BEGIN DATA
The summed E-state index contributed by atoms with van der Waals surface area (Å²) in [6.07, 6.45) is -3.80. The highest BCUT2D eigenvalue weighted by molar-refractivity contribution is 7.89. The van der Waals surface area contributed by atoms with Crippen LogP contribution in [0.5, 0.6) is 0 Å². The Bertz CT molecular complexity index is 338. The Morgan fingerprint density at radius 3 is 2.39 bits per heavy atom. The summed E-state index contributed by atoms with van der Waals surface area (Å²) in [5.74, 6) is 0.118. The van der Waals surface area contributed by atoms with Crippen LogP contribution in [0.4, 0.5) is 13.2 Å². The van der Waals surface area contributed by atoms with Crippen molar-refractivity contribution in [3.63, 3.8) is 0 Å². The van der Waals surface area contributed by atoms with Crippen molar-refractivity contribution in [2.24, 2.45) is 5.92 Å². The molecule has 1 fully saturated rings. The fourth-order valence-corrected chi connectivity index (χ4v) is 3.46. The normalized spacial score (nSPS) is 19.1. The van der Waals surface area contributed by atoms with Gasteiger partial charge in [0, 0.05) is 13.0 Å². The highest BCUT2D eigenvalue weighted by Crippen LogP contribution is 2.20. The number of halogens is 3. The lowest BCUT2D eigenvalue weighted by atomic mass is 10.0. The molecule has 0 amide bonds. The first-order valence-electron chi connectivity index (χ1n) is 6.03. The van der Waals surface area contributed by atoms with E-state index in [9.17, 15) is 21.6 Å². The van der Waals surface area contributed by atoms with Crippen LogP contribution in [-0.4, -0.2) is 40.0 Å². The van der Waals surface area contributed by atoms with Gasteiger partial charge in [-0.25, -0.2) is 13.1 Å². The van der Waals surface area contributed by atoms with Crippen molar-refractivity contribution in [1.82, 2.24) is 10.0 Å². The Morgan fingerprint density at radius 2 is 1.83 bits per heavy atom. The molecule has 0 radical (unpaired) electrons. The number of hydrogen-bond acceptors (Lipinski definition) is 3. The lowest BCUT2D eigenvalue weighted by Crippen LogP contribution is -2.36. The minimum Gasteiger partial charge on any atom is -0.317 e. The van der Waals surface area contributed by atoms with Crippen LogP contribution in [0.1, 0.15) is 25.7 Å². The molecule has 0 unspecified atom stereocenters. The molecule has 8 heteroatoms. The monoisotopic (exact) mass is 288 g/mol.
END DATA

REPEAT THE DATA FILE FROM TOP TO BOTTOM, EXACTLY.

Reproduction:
The summed E-state index contributed by atoms with van der Waals surface area (Å²) in [6.07, 6.45) is -3.80. The highest BCUT2D eigenvalue weighted by molar-refractivity contribution is 7.89. The van der Waals surface area contributed by atoms with Crippen LogP contribution in [0.5, 0.6) is 0 Å². The Bertz CT molecular complexity index is 338. The Morgan fingerprint density at radius 3 is 2.39 bits per heavy atom. The summed E-state index contributed by atoms with van der Waals surface area (Å²) in [5.74, 6) is 0.118. The van der Waals surface area contributed by atoms with Crippen LogP contribution in [0.4, 0.5) is 13.2 Å². The van der Waals surface area contributed by atoms with Crippen molar-refractivity contribution in [3.63, 3.8) is 0 Å². The van der Waals surface area contributed by atoms with Crippen molar-refractivity contribution in [2.24, 2.45) is 5.92 Å². The molecule has 1 fully saturated rings. The fourth-order valence-corrected chi connectivity index (χ4v) is 3.46. The normalized spacial score (nSPS) is 19.1. The van der Waals surface area contributed by atoms with Gasteiger partial charge in [0, 0.05) is 13.0 Å². The highest BCUT2D eigenvalue weighted by Crippen LogP contribution is 2.20. The number of halogens is 3. The lowest BCUT2D eigenvalue weighted by atomic mass is 10.0. The molecule has 0 amide bonds. The first-order valence-electron chi connectivity index (χ1n) is 6.03. The van der Waals surface area contributed by atoms with E-state index in [9.17, 15) is 21.6 Å². The van der Waals surface area contributed by atoms with Crippen LogP contribution in [-0.4, -0.2) is 40.0 Å². The van der Waals surface area contributed by atoms with Gasteiger partial charge in [-0.25, -0.2) is 13.1 Å². The van der Waals surface area contributed by atoms with Crippen molar-refractivity contribution in [1.82, 2.24) is 10.0 Å². The Morgan fingerprint density at radius 2 is 1.83 bits per heavy atom. The molecule has 0 radical (unpaired) electrons. The number of hydrogen-bond acceptors (Lipinski definition) is 3. The lowest BCUT2D eigenvalue weighted by Crippen LogP contribution is -2.36. The minimum Gasteiger partial charge on any atom is -0.317 e. The van der Waals surface area contributed by atoms with Crippen LogP contribution in [0.1, 0.15) is 25.7 Å². The molecule has 0 unspecified atom stereocenters. The molecule has 8 heteroatoms. The monoisotopic (exact) mass is 288 g/mol.